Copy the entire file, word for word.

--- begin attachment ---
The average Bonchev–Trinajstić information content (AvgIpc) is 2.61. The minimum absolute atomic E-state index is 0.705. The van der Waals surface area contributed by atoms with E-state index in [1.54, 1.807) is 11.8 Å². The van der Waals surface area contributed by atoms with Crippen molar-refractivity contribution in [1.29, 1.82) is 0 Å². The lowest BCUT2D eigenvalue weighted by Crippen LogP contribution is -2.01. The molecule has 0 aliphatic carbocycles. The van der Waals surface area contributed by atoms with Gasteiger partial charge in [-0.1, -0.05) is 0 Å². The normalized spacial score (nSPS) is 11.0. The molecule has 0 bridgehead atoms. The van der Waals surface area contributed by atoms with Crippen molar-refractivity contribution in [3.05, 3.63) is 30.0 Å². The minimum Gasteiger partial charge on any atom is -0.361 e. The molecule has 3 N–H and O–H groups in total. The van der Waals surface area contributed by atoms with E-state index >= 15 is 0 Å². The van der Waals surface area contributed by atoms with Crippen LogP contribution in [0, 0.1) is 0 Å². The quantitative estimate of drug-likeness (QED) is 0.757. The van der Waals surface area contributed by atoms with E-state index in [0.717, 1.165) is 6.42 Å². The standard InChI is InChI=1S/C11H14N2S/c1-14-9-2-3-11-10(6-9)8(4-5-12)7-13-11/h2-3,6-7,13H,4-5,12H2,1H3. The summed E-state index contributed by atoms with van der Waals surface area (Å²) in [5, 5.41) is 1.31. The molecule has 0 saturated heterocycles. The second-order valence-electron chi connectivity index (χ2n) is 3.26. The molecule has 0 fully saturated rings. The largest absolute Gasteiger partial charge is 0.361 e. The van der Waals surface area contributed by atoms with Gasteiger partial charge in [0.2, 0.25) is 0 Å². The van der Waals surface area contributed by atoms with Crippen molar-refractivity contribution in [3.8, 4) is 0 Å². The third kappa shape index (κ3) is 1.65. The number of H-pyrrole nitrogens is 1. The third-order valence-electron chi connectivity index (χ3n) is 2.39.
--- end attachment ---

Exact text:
The average Bonchev–Trinajstić information content (AvgIpc) is 2.61. The minimum absolute atomic E-state index is 0.705. The van der Waals surface area contributed by atoms with E-state index in [1.54, 1.807) is 11.8 Å². The van der Waals surface area contributed by atoms with Crippen molar-refractivity contribution in [1.29, 1.82) is 0 Å². The lowest BCUT2D eigenvalue weighted by Crippen LogP contribution is -2.01. The molecule has 0 aliphatic carbocycles. The van der Waals surface area contributed by atoms with Gasteiger partial charge in [-0.1, -0.05) is 0 Å². The normalized spacial score (nSPS) is 11.0. The molecule has 0 bridgehead atoms. The van der Waals surface area contributed by atoms with Crippen molar-refractivity contribution in [3.05, 3.63) is 30.0 Å². The minimum Gasteiger partial charge on any atom is -0.361 e. The molecule has 3 N–H and O–H groups in total. The van der Waals surface area contributed by atoms with E-state index >= 15 is 0 Å². The van der Waals surface area contributed by atoms with Crippen LogP contribution in [0, 0.1) is 0 Å². The quantitative estimate of drug-likeness (QED) is 0.757. The van der Waals surface area contributed by atoms with E-state index in [0.717, 1.165) is 6.42 Å². The standard InChI is InChI=1S/C11H14N2S/c1-14-9-2-3-11-10(6-9)8(4-5-12)7-13-11/h2-3,6-7,13H,4-5,12H2,1H3. The summed E-state index contributed by atoms with van der Waals surface area (Å²) in [5, 5.41) is 1.31. The molecule has 0 saturated heterocycles. The second-order valence-electron chi connectivity index (χ2n) is 3.26. The molecule has 0 fully saturated rings. The largest absolute Gasteiger partial charge is 0.361 e. The van der Waals surface area contributed by atoms with Gasteiger partial charge in [0.2, 0.25) is 0 Å². The van der Waals surface area contributed by atoms with Crippen molar-refractivity contribution in [3.8, 4) is 0 Å². The third kappa shape index (κ3) is 1.65. The number of H-pyrrole nitrogens is 1. The third-order valence-electron chi connectivity index (χ3n) is 2.39.